Colonial Cookery and Customs for Kids at the Wilton Historical Society on Saturday, December 28, 11:00 – 12:30
This Month: Exploring the History of Colonial Apples, Making Applesauce Cake
According to The American Table “With the exception of the wild sour crab apple, apples are not indigenous to North America. Seeds were brought to the colonies by the Puritans in the Massachusetts Bay Colony. One of the few comfort foods reminiscent of home, apples quickly grew in popularity, growing orchards from seed rather than grafting. In growing from seed, the burgeoning colonies created hundreds of unique varieties within a relatively short period of time.” On Saturday, December 28 from 11:00 – 12:30 at the Wilton Historical Society, Museum Educator Katherine Karlik will be talking about apples, applesauce, cider, and other interesting details about the importance of the common apple, Malus domestica, which is a member of the rose family. Applesauce Cake is the recipe of the day. The fad for this moist cake began during rationing in World War I and its popularity peaked in World War II.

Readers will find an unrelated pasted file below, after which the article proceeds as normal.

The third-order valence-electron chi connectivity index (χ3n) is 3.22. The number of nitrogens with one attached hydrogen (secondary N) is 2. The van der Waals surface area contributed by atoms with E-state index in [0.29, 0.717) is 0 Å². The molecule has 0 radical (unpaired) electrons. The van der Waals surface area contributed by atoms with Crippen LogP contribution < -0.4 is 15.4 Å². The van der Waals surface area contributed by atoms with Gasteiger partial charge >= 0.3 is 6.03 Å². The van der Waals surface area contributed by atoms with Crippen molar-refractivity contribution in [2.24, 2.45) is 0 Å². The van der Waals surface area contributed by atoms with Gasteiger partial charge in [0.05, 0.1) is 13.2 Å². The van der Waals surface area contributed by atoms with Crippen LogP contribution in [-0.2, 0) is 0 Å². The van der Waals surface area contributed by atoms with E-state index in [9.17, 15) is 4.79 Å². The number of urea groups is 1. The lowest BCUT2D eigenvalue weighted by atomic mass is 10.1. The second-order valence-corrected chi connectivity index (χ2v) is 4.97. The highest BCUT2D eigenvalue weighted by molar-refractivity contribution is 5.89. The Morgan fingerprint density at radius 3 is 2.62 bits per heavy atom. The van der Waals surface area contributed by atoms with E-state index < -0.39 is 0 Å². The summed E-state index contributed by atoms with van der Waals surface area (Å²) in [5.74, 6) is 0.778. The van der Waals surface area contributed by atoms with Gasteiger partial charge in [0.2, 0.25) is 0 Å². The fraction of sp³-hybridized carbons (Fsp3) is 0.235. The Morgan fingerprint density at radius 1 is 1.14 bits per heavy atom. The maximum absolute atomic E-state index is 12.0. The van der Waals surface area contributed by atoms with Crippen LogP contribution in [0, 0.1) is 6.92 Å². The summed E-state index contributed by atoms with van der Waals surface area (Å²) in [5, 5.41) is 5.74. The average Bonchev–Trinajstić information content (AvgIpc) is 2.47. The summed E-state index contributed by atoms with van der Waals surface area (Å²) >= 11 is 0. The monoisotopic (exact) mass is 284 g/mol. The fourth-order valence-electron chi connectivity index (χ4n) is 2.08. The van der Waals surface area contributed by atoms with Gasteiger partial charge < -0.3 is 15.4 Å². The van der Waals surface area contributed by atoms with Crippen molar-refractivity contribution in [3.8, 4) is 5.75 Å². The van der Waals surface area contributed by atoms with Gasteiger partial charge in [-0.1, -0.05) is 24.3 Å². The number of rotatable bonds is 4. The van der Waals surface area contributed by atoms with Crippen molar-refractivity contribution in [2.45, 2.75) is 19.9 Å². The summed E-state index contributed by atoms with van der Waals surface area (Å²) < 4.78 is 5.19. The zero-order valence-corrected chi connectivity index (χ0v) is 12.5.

The Colonial Cookery and Customs for Kids workshop at the Wilton Historical Society teaches kids a “reciept” (recipe) used in the Connecticut region. While the food is prepared, they hear about Colonial manners, morals and way of life. The monthly workshops feature relatively simple dishes made with local, seasonal ingredients, adapted for modern kitchens. All participants will sample their own cooking and take home recipe cards - as well as any leftovers! The children will learn how a Colonial kitchen would have operated, in order to appreciate the modern conveniences we take for granted. Previous sessions have made bannock cakes, pease porridge, pickles, an amulet of green peas, apple tansey, fairy butter, pumpkin bread, cranberry shortbread, New Year’s “cakes”, New England chowder, hand pies, cheese and ramp soufflé, pea and watercress Rappahannock, blackberry maslin, thirded bread, pound cake with “Oranges” juice, maple cup custard, pepper pot soup, scalloped tomatoes, dressed macaroni and cheese, gingerbread cakes, maple syrup tart, quick pickling and Johnny cakes.
Suggested for ages 6 – 12.
The Wilton Historical Society, 224 Danbury Road, Wilton, CT 06897 www.wiltonhistorical.org